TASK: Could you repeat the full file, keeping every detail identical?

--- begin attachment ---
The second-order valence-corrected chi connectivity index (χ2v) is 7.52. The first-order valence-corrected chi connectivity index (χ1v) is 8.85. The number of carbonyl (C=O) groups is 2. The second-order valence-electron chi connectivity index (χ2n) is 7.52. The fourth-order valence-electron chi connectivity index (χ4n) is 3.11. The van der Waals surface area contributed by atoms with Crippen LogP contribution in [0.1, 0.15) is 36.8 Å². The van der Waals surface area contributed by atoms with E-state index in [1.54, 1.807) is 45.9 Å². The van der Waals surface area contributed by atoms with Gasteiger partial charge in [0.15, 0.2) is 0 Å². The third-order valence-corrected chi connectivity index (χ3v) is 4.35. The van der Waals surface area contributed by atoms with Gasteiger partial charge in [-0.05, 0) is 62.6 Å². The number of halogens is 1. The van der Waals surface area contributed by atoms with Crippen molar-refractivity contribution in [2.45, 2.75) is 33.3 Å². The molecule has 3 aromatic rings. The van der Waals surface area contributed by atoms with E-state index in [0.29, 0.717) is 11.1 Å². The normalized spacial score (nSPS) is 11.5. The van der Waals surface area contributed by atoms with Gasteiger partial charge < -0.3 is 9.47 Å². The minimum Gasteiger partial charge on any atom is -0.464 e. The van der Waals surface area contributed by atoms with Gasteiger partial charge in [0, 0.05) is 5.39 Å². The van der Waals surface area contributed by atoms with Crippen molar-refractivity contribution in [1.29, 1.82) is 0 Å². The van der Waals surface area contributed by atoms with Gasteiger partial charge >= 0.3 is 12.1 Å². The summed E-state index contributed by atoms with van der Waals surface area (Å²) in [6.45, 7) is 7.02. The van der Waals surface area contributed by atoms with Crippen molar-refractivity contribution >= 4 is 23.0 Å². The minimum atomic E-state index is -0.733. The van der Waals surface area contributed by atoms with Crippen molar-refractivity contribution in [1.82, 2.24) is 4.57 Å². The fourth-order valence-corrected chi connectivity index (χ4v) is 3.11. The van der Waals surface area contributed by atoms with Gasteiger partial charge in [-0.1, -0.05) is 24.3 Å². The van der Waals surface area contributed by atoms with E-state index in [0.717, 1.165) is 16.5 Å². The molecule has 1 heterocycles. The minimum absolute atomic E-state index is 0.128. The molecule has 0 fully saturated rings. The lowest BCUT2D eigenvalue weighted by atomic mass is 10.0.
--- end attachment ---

The second-order valence-corrected chi connectivity index (χ2v) is 7.52. The first-order valence-corrected chi connectivity index (χ1v) is 8.85. The number of carbonyl (C=O) groups is 2. The second-order valence-electron chi connectivity index (χ2n) is 7.52. The fourth-order valence-electron chi connectivity index (χ4n) is 3.11. The van der Waals surface area contributed by atoms with Crippen LogP contribution in [0.1, 0.15) is 36.8 Å². The van der Waals surface area contributed by atoms with E-state index in [1.54, 1.807) is 45.9 Å². The van der Waals surface area contributed by atoms with Gasteiger partial charge in [0.15, 0.2) is 0 Å². The third-order valence-corrected chi connectivity index (χ3v) is 4.35. The van der Waals surface area contributed by atoms with Gasteiger partial charge in [-0.05, 0) is 62.6 Å². The number of halogens is 1. The van der Waals surface area contributed by atoms with Crippen molar-refractivity contribution in [2.45, 2.75) is 33.3 Å². The molecule has 3 aromatic rings. The van der Waals surface area contributed by atoms with E-state index in [0.29, 0.717) is 11.1 Å². The normalized spacial score (nSPS) is 11.5. The van der Waals surface area contributed by atoms with Gasteiger partial charge < -0.3 is 9.47 Å². The minimum Gasteiger partial charge on any atom is -0.464 e. The van der Waals surface area contributed by atoms with Gasteiger partial charge in [0, 0.05) is 5.39 Å². The van der Waals surface area contributed by atoms with Crippen molar-refractivity contribution in [1.29, 1.82) is 0 Å². The van der Waals surface area contributed by atoms with Gasteiger partial charge >= 0.3 is 12.1 Å². The summed E-state index contributed by atoms with van der Waals surface area (Å²) in [6.45, 7) is 7.02. The van der Waals surface area contributed by atoms with Crippen molar-refractivity contribution >= 4 is 23.0 Å². The minimum atomic E-state index is -0.733. The van der Waals surface area contributed by atoms with Crippen molar-refractivity contribution in [1.82, 2.24) is 4.57 Å². The fourth-order valence-corrected chi connectivity index (χ4v) is 3.11. The van der Waals surface area contributed by atoms with Gasteiger partial charge in [-0.1, -0.05) is 24.3 Å². The van der Waals surface area contributed by atoms with E-state index in [0.717, 1.165) is 16.5 Å². The molecule has 1 heterocycles. The minimum absolute atomic E-state index is 0.128. The molecule has 0 fully saturated rings. The lowest BCUT2D eigenvalue weighted by atomic mass is 10.0.